The two-year cycle covers the whole of salvation history and uses practically every book of the Bible – not avoiding tricky passages which need thorough reading and meditation and aren’t suitable for the “listen fast or it’s gone” nature of the readings at Mass. It is also carefully designed to be out of step with the Mass readings, so that if you hear a passage read at Mass then it won’t appear in the Office of Readings for a year (or at worst, for a few months).

This masterpiece is lovingly described in §§147 to 152 of the General Instruction on the Liturgy of the Hours. But if you look in the actual printed books – it isn’t there. In its place is a one-year cycle of readings, covering half the material.

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An English Christmas bug

Posted by universalis on 22 December 2013

Since at various times it has been necessary to point out errors in the American version of the Liturgy, particularly around Christmas, it seems only fair to say that the English translator has his moments as well.

At First Vespers for the fourth Sunday of Advent, the Magnificat antiphon is taken from the Magnificat antiphons for the days between 18 and 24 December.

At Vespers for the fourth Sunday of Advent, the Magnificat antiphon is taken from the Magnificat antiphons for the days between 18 and 24 December.

So far, so good.

But at Lauds (Morning Prayer) for the fourth Sunday of Advent, the Benedictus has antiphons of its own, a different one for each year of the three-year cycle. The English version ignores this fact. It says that the Benedictus antiphon should be ‘as provided among the antiphons for 17 to 23 December’.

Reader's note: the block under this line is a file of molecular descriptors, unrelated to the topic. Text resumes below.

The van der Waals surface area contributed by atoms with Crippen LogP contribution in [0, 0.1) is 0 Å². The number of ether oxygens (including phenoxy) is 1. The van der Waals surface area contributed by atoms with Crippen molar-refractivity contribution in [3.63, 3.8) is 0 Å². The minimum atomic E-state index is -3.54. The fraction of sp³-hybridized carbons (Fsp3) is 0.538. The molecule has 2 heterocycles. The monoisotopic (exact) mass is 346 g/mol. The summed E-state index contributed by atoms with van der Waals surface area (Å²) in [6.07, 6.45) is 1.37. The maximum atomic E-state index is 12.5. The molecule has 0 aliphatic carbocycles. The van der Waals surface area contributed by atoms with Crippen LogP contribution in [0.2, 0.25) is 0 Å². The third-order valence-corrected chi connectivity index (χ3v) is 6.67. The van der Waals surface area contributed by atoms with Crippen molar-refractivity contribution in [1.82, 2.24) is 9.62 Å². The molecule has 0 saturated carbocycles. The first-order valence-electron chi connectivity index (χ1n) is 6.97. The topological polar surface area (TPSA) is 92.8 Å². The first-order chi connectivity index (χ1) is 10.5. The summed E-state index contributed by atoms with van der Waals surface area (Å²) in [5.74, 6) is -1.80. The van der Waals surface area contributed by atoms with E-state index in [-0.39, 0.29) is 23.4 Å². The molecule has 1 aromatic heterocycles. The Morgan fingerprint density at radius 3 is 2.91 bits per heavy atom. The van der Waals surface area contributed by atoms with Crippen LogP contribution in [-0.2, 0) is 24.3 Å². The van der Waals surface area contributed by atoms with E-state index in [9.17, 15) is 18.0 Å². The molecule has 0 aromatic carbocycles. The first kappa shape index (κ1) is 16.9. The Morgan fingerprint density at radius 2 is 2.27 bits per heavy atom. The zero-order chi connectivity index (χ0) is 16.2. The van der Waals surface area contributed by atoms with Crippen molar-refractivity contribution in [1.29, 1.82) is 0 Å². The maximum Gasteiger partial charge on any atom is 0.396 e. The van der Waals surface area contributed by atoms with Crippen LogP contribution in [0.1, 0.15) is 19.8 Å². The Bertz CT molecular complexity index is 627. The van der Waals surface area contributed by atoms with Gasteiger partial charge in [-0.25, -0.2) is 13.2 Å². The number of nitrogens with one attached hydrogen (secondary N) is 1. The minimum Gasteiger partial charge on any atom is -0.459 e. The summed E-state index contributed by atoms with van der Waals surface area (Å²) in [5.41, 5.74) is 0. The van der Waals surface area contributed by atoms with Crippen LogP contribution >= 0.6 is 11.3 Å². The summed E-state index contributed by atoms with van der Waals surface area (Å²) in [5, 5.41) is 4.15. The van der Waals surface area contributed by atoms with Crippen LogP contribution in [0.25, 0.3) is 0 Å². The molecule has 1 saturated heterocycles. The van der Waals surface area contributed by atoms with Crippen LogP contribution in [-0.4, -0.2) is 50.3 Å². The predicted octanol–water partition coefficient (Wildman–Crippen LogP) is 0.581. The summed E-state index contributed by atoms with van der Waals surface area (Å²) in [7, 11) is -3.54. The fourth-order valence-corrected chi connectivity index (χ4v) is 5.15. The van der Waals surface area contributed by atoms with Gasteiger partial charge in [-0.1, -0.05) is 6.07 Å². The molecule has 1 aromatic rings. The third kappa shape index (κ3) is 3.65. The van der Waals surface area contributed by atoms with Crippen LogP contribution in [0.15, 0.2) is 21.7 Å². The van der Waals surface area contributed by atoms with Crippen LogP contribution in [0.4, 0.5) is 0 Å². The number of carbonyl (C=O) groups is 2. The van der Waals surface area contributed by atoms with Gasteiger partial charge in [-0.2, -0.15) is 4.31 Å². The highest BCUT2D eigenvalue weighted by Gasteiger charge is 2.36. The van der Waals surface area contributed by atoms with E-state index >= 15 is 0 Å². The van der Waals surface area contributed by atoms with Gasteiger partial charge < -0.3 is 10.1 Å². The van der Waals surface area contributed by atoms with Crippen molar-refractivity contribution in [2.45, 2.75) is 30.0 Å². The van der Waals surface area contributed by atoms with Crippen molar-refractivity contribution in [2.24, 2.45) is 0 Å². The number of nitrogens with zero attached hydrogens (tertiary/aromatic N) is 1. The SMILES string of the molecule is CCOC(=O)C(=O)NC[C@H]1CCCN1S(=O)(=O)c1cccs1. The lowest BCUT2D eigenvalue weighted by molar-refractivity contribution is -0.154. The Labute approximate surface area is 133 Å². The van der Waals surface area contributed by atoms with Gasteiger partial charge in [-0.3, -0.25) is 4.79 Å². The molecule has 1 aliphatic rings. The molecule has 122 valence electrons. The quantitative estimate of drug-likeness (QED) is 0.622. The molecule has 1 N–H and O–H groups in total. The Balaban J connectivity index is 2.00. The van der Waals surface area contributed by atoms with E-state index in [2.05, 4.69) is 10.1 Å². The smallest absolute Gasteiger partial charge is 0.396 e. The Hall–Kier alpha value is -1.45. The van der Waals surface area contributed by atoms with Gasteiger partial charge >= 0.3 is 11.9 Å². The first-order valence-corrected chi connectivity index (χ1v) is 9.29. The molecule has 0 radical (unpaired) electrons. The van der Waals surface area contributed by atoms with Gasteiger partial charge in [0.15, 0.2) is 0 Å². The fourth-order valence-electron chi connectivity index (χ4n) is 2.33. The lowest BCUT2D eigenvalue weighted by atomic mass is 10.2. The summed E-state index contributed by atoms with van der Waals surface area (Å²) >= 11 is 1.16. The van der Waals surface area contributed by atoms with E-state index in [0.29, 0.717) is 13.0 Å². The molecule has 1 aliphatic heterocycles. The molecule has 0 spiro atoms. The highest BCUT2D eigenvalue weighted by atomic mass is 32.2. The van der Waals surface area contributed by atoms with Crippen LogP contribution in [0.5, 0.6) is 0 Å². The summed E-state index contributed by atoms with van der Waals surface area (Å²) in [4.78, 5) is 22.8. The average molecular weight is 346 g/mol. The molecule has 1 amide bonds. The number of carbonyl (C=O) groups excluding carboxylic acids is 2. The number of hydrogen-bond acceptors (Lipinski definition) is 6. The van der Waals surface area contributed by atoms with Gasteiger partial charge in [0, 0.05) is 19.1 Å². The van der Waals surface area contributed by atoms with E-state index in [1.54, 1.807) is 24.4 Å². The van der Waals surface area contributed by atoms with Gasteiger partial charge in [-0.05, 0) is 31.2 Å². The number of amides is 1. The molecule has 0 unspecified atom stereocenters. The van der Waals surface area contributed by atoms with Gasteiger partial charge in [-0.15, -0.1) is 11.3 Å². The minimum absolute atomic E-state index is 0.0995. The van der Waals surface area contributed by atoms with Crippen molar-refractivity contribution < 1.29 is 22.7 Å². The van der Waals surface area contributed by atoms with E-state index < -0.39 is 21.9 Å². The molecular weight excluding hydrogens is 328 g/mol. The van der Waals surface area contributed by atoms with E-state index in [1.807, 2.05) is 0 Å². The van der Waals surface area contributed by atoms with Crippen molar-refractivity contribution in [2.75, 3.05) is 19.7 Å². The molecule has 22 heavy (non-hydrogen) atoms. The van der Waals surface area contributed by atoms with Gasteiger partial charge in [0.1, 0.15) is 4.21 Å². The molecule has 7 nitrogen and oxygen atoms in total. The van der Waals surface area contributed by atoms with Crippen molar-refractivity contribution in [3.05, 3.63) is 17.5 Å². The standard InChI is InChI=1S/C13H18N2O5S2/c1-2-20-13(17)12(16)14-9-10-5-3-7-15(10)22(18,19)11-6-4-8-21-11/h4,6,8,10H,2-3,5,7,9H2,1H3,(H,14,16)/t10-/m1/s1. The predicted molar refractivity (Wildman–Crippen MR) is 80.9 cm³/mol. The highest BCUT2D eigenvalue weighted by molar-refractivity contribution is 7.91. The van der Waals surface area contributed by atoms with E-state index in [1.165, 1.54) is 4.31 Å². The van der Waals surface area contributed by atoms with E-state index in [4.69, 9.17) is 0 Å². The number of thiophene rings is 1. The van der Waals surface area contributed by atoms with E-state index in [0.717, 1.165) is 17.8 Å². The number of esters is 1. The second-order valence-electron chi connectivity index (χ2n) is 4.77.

This is wrong.

 

Posted in Calendars, Liturgy | 2 Comments »

Psalms of the day in the daytime Hours

Posted by universalis on 17 December 2013

 

A question has been asked on Stack Exchange about why Universalis sometimes gives a choice of psalms for the daytime Hours and sometimes not. I don’t live on Stack Exchange, but Andrew Leach, who does, pointed the question out to me and I thought that it might be worth putting the answer on the Universalis blog.

The Breviary gives a set of psalms to be used at a daytime Hour – at the daytime Hour, if you only recite one, or at a daytime Hour if you recite two or three of them in the day. The remaining daytime Hours then use what are called “complementary psalms”, one for Terce, one for Sext, one for None. So the simple rule is: pick one Hour for the psalms of the day, and use the complementary psalms at the other Hours.

Now and then, however, the Breviary sets limits on when you use the psalms of the day. For instance, on Monday of the third week of Advent, if you recite Sext, then you must use the psalms of the day at Sext and not at another hour. Only a few days are affected, and the restriction looks rather arbitrary. The Stack Exchange question asks for a reason for it, because no reason is given in the Breviary.

When I was programming Universalis I had to include the restriction, and I was also curious about the reasons. It turned out to be simple once I’d worked it out. Looking at my example of Monday of the third week of Advent, Vespers includes Psalm 70(71), and so do the complementary psalms for Sext. Thus, in the interest of not having the same psalm twice on the same day, one shouldn’t use the complementary psalms at Sext – which, turned round, becomes “If you are celebrating Sext, you must use the psalms of the day then”.